The original Witcher game flew somewhat under the radar on its release in 2007. As a debut title from an unknown Polish developer licenced from a niche but popular fantasy novel series, it received decent reviews, but was not widely known. But it soon became a cult hit when the free Enhanced Edition update overhauled almost everything, making the game much more accessible and widely available.
The 2011 sequel, The Witcher 2: Assassin of Kings, however, captured a whole bunch of public imagination and became a critical and commercial success with its strong writing, gritty fiction and intricate world. Now, after three years of development, The Witcher 3: Wild Hunt is poised to redefine the RPG genre with its strongly characterised protagonist Geralt — this time in a massive open world.
Departing from the previous games, developers CD Projekt RED have made the final instalment of Geralt’s saga into a vast open world game. Part of the previous games’ strength was in its directed narrative, and open world games tend to inherently conflict with directedness. However, keeping Geralt as a defined character, and strongly characterising the world and imbuing it with mythos, CDPR have kept the essence of The Witcher series and adapted it to a modern RPG expectation.
CD Projekt RED are using the latest iteration of their proprietary engine — REDEngine 3 — to create their vast open world. Rendering at 1080p on PS4 and 900p on Xbox One — both at 30fps — The Witcher 3 puts the new console hardware to the test. Its visuals are stunning, with massive draw distances and intricate character and object detail. On PC, it only gets better.
Already in development for three years, its recent delays from Q4 2014 to Q1 2015, and then another delay to May 2015, are about nailing down the fine details, according to CDPR. This final delay is solely dedicated to bug squashing and polish, with all of the gameplay and story in place.
Core gameplay has not changed drastically from its direct predecessor, The Witcher 2. Geralt’s steel and silver swords return, mincing natural and supernatural enemies with either rapid or strong strikes. Signs return, giving you an edge in combat when needed. Conversation and decision making plays its part, shaping the story and Geralt’s skills through his RPG-staple skill tree. Geralt still has to collect ingredients to mix into bombs and potions to take down the strongest of enemies. This will all be familiar to fans of the second game.
The Witcher 3 keeps what works, polishes it, and then adds on top of it. Geralt gains a long range weapon in the crossbow. Hunting big game takes several stages — an investigation, preparation, and combat phase is not unheard of for larger hunts. Tracking, using Geralt’s Witcher senses, helps keep tabs on enemy movements and solve quests. And there are plenty of quests, all unique and crafted by the game’s designers. It’s all wrapped up in a massive open world consisting of several zones and areas, chock full of secrets.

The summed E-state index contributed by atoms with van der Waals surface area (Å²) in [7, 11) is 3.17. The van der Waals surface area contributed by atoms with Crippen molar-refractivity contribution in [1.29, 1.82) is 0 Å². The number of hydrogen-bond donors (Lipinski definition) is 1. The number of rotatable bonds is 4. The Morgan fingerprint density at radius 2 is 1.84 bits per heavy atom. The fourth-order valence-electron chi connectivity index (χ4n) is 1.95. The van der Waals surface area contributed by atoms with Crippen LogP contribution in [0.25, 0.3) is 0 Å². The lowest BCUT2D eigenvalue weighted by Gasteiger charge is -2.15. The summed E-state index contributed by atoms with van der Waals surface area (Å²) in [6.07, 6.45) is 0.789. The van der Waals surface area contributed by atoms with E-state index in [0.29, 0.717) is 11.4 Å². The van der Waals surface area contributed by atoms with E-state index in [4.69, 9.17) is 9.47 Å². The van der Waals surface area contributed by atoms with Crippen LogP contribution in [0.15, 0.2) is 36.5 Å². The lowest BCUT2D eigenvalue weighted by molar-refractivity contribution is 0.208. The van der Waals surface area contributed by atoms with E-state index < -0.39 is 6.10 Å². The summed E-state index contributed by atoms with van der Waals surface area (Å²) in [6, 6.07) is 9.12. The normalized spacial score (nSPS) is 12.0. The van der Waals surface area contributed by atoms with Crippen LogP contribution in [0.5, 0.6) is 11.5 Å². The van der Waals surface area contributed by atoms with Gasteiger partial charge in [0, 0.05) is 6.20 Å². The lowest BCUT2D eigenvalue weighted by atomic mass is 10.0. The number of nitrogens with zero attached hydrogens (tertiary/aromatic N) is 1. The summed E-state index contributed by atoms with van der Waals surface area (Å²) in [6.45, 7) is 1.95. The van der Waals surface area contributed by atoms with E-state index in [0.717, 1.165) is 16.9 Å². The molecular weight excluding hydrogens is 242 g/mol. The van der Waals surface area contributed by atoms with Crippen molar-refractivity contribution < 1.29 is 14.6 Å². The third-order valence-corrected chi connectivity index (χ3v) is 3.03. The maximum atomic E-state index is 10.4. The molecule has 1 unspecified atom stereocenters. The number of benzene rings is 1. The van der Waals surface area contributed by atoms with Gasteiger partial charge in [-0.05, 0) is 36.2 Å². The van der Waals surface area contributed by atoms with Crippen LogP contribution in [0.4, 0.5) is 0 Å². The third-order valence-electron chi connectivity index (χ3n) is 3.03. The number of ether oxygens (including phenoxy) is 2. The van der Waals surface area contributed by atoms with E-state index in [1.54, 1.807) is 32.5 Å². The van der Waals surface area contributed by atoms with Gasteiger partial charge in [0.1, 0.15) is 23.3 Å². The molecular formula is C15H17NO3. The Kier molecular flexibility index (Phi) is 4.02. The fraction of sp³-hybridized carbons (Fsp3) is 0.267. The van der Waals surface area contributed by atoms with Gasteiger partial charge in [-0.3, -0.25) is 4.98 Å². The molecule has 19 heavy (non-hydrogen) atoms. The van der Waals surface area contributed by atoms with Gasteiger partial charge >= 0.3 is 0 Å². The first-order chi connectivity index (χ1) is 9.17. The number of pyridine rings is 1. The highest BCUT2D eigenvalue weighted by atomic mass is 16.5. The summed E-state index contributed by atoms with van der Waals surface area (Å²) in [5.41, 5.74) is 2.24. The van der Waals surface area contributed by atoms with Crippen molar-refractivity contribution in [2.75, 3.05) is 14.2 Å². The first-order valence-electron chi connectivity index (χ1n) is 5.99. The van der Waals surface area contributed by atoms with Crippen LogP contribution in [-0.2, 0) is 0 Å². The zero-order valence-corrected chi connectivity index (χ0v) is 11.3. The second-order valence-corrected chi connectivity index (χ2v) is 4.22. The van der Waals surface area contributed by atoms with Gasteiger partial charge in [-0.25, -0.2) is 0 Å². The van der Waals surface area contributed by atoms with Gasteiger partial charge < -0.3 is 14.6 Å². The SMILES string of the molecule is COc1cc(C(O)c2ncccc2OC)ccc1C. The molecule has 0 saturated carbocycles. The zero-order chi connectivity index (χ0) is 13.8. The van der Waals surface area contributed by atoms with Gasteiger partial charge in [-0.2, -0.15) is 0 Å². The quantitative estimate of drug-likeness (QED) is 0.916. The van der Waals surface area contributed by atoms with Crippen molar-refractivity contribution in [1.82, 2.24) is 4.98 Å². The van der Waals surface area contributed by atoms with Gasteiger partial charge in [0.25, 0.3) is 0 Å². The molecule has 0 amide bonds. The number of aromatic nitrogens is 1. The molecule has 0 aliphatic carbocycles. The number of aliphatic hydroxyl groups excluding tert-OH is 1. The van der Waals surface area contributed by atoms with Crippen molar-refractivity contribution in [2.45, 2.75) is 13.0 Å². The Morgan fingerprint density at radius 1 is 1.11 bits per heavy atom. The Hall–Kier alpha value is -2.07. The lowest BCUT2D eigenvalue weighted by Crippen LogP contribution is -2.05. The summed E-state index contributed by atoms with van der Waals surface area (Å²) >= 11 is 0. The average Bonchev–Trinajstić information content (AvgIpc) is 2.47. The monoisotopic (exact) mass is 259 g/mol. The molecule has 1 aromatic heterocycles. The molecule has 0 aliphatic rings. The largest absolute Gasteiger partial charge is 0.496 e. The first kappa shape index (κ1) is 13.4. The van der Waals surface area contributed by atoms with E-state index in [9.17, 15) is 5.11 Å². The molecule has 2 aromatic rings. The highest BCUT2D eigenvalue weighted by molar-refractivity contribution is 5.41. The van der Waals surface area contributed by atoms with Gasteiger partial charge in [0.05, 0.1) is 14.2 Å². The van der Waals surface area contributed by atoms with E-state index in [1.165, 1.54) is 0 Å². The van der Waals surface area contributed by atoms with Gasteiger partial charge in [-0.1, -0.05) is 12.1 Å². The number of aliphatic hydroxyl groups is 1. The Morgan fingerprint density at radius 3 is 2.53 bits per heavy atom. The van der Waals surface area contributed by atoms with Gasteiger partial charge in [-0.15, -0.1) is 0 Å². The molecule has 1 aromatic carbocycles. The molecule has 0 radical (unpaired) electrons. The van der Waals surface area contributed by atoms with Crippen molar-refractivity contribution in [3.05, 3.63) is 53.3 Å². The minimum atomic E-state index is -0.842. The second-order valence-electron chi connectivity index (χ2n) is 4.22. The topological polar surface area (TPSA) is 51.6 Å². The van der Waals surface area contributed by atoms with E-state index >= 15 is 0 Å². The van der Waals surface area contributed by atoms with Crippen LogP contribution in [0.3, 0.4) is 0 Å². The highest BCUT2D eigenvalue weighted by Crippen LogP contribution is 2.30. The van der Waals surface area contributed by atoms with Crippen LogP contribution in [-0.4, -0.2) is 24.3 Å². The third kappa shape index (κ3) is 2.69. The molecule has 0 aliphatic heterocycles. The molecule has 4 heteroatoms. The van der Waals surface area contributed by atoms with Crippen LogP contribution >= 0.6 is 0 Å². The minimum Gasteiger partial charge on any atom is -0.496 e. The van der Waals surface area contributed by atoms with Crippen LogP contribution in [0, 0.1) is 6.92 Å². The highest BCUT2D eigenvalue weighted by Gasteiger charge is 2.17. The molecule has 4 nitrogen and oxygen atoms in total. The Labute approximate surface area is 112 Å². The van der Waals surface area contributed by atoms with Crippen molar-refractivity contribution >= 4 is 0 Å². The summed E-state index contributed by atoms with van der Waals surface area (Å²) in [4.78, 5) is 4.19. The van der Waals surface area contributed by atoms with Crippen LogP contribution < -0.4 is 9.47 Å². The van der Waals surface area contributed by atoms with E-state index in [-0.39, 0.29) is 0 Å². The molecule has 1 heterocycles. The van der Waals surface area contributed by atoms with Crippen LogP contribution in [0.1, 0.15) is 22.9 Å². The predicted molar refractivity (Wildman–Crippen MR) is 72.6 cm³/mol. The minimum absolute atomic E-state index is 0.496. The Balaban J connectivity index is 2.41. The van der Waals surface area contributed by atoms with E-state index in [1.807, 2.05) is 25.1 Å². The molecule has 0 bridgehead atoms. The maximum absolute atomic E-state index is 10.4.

Geralt also gains a companion: Roach. A useful horse that appears at a whistle, Roach acts as both transport and storage, giving Geralt greater reach in the wild. Gameplay additions like this make the shift to open world much more comfortable and sets the stage for Geralt’s final adventure.
The Witcher 3 takes place in the political wasteland that resulted from Temerian King Foltest’s assassination and the subsequent war. Nilfgaard now occupies Temeria, and there is a palpable sense of recent post-war triage. In the settling chaos, Geralt of Rivia sets out to find his lover, the sorceress Yennefer of Vengerberg.
While it begins as a more personal quest, Geralt soon gets drawn in to the daily struggles of the common people, as well as the intricate political dance of nobility. All the while, the shadow of the ghostly Wild Hunt that has haunted Geralt grows, casting its pall over the ravaged north. The reportedly final chapter of Geralt of Rivia’s story, concluding the trilogy of games, brings Geralt’s ward Ciri into the mix, although exact details are being kept tightly under wraps for now.
The Witcher 3: Wild Hunt looks so far to be the apex of the series. Evolving into total open world exploration, with massive areas to explore and intricate quests to complete — all uniquely hand-crafted — The Witcher 3 feels huge. I played a preview build last week, and it had me convinced. Bigger, better, more polished, The Witcher 3: Wild Hunt feels like it will be the perfect conclusion to Geralt’s saga.
The Witcher 3: Wild Hunt is coming to PC, Xbox One and Playstation 4 on May 19.